Principles of XML design: When to use elements versus attributes by Uche Ogbuji from IBM is probably one of the best resources on the matter.
At the core of the decision is that attributes are 'done' things. You can't change them or modify them or nest them. They are order independent and and distinct within the element (you can't have two of the same thing).
If any of these constraints are things that may change, make the data a child node of the XML.
In your example, you have a person who has a name and an age. I have a first, middle, and last name... and a nickname. And some people have maiden names, multiple middle names, or honorifics - how would you put in John Ronald Reuel Tolkien into such a structure?
And so we have someone who has two middle names that have an order to them. This should clearly show that no, an attribute isn't the best choice for this.
I can't find it currently, but in the above linked document there is a statement that names are things that require a bit of thought leading to "I hope to expand on the treatment of people's names in markup in a future article." If anyone has a lead on this, please leave a comment or edit it into this spot.
On the other hand, the age is something that has a rather fixed structure (I'd suggest the birthday rather than an integer). As such, representing this information in a well known and understood format makes sense in an attribute. A person has one, and only one birthday and there is no 'ordering' to it that you want to preserve.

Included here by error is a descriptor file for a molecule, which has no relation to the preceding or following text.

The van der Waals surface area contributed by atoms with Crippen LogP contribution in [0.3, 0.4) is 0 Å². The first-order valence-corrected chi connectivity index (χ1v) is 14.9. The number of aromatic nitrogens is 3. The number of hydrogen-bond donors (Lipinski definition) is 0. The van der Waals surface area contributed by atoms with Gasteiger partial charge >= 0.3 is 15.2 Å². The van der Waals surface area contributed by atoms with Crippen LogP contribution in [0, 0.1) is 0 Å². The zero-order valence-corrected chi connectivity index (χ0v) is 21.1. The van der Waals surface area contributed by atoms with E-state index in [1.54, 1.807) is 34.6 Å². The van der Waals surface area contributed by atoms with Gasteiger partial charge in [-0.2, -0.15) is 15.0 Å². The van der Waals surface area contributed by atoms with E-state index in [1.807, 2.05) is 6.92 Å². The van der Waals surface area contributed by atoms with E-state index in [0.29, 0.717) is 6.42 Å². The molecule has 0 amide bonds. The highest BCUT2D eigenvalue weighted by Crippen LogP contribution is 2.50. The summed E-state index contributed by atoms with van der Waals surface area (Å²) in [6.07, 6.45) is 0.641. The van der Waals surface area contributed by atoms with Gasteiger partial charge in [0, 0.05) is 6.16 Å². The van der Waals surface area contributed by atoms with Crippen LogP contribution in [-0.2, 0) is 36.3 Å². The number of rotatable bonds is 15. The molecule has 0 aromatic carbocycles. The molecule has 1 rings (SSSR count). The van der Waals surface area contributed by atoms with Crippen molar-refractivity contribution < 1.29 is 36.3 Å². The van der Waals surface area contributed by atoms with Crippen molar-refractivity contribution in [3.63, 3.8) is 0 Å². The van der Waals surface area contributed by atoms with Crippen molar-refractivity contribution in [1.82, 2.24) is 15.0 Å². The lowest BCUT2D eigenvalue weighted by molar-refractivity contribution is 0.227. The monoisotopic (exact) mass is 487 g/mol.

Uche Ogbuji identifies three core principles in properly designing an xml format. The following are abbreviated quotes from the above linked document.
- Principle of structured information
If the information is expressed in a structured form, especially if the structure may be extensible, use elements. On the other hand: If the information is expressed as an atomic token, use attributes
- Principle of readability
If the information is intended to be read and understood by a person, use elements. If the information is most readily understood and digested by a machine, use attributes.
- Principle of element/attribute binding
Use an element if you need its value to be modified by another attribute
And so, names should elements - they are structured data that is not an atomic token, they are more likely to be read by a human than a computer and they may be modified by another attribute on the name itself.
Dates should be attributes - they are data that is an atomic token, they are more likely the read by a computer than a human (and then transformed into the human's preferred format if need be), and lastly they are unlikely to be modified by other attributes on them.